Today's Cemetery Genealogy News

California, Indiana, Texas, Nebraska, Arizona, Guam, India

Today's Cemetery Genealogy News
From California, Indiana, Texas, Nebraska, Guam, and India


This is totally weird, just as the URL indicates. The New Lucky restaurant in India has been serving clients since 1950's . . . in a cemetery.

Central Georgia, Bibb County

A cemetery in Bibb county, Georgia is facing development. The cemetery happens to be over 125 years old and is being side stepped for a Wal Mart. A court hearing is scheduled in January 2008 to discuss the cemeteries. Evidently, this 125 year old cemetery is not the only cemetery in the bulldozers path on the property being developed. I don't know how many of these cemeteries have been transcribed at RootsWeb. Here is a link to the Georgia Bibb County RootsWeb site. From Rootsweb the origins of Bibb county.
Bibb County, Georgia was created in 1822 and named after William Wyatt Bibb
Bibb served as a member of the Georgia state house of representatives;
a Senator from Georgia;
Governor of Alabama Territory; Governor of Alabama.
Bibb County, AL is also named for him.
The parent counties from which Bibb
County was organized from were Jones, Monroe, Twiggs
and Houston. U.S. Census
reports are available for this county from 1820 to 1930. The county
seat is Macon.

And so we go to Alabama and read at Rootsweb the history of Bibb county, Alabama.

On Feb 7, 1818, Cahawba County was created from Monroe County
by the Alabama Territorial legislature. The name was changed to Bibb
County on December 4, 1820 to honor the first governor of Alabama,
William Wyatt Bibb. In 1992, the population was 17,175 in a land area
of 625 square miles
an average of 27.6 people per square mile. The county
seat is locate
at Centreville.


This blog is about news articles from the following mailing list:

New York and Texas Cemetery Preservation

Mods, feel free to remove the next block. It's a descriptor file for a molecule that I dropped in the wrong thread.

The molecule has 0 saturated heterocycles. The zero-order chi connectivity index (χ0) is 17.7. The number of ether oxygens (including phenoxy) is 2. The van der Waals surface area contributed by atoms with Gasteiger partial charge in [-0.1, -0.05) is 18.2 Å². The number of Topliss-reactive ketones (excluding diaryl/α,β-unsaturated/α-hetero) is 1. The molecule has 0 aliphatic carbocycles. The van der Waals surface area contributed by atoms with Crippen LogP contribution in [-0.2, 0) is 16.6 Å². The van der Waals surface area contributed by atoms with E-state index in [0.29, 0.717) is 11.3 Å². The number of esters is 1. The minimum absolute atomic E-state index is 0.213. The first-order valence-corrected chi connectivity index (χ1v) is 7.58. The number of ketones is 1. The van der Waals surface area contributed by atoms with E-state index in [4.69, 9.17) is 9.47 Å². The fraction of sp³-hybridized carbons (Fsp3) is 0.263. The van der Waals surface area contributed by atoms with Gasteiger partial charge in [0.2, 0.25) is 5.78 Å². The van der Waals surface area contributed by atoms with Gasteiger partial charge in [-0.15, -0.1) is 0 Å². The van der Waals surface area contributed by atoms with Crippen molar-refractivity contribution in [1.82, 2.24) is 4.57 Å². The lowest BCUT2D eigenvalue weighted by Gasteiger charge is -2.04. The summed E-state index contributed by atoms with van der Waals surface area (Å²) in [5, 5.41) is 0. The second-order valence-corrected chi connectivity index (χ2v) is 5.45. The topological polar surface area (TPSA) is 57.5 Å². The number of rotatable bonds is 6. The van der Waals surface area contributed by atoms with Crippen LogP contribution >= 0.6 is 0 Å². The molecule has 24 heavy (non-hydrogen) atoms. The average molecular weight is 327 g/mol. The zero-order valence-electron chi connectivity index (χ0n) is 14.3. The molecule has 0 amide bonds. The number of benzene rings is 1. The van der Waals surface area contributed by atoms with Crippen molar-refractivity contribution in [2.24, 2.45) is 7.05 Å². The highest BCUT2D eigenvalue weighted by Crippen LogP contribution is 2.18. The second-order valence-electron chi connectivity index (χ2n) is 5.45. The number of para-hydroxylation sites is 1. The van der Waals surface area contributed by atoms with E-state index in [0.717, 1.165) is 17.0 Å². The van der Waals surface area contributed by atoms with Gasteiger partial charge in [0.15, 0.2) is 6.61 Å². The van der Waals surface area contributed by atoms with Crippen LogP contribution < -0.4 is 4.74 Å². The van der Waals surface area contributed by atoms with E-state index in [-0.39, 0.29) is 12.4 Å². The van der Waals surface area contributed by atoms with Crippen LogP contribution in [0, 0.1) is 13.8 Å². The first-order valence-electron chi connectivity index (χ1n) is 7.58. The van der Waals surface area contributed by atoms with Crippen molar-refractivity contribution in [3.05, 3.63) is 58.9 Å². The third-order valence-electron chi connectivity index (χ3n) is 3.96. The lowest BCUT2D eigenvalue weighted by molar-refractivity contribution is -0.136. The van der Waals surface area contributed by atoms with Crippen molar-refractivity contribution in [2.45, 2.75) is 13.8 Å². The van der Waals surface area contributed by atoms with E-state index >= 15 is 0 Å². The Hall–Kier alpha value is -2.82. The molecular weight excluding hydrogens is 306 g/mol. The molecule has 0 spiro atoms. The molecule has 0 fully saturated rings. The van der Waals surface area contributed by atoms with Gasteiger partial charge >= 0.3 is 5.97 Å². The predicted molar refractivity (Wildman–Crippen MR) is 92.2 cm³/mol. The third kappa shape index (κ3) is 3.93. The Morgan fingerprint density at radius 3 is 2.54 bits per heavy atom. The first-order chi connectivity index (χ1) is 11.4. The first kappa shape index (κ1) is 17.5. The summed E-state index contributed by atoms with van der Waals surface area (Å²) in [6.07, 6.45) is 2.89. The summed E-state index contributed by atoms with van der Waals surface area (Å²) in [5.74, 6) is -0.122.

Reflections and personal thoughts upon Shirley's article and the types of cemeteries found in cemetery research.

Types of cemeteries:

1. Church Cemeteries
2. Public Cemeteries
3. National (Arlington National Cemetery)
4. State
5. City
6. Township
7. Village
8. Private
9. Memorial Parks - private corporations protect these cemeteries, however, sometimes these organizations become corrupt, and the cemeteries fall into disrepair inspite of their affiliations.

I wonder what becomes of a cemetery affiliated with a church after the church is no longer operational? There is one such historical church in New York that began as a German Catholic congregation. Did this German Catholic church maintain a cemetery? If so is the cemetery maintained? If the local, state and National Heritage Register have recognized the church for its age and architecture, is the cemetery maintained as part of the registered site? Is it maintained even when the church is now being used for some other purpose?

St. Mary of Sorrows - Erie County, New York Preservation

This website states a clear purpose with additional bylaws and a page description of how to join their organization.

It also makes references to how to stop a demolition, including a link to petitions. Here are the search results for "cemetery" no quotes. http://www.PetitionOnline.com Search cemetery.

In Texas a cemetery has gained the attention of author, China Galland. Love Cemetery, Unburying the Secret History of Slaves. Love's decendants are having problems accessing the cemetery, even though Texas state laws are in place to grant access.
"Preservation experts say the problem is common for the state's ( Texas ) 50,000 cemeteries and burial grounds. Even though Texas law tells property owners to allow access to graves, it doesn't set penalties for violations." -- Dallas Morning News, Dec. 9, 2007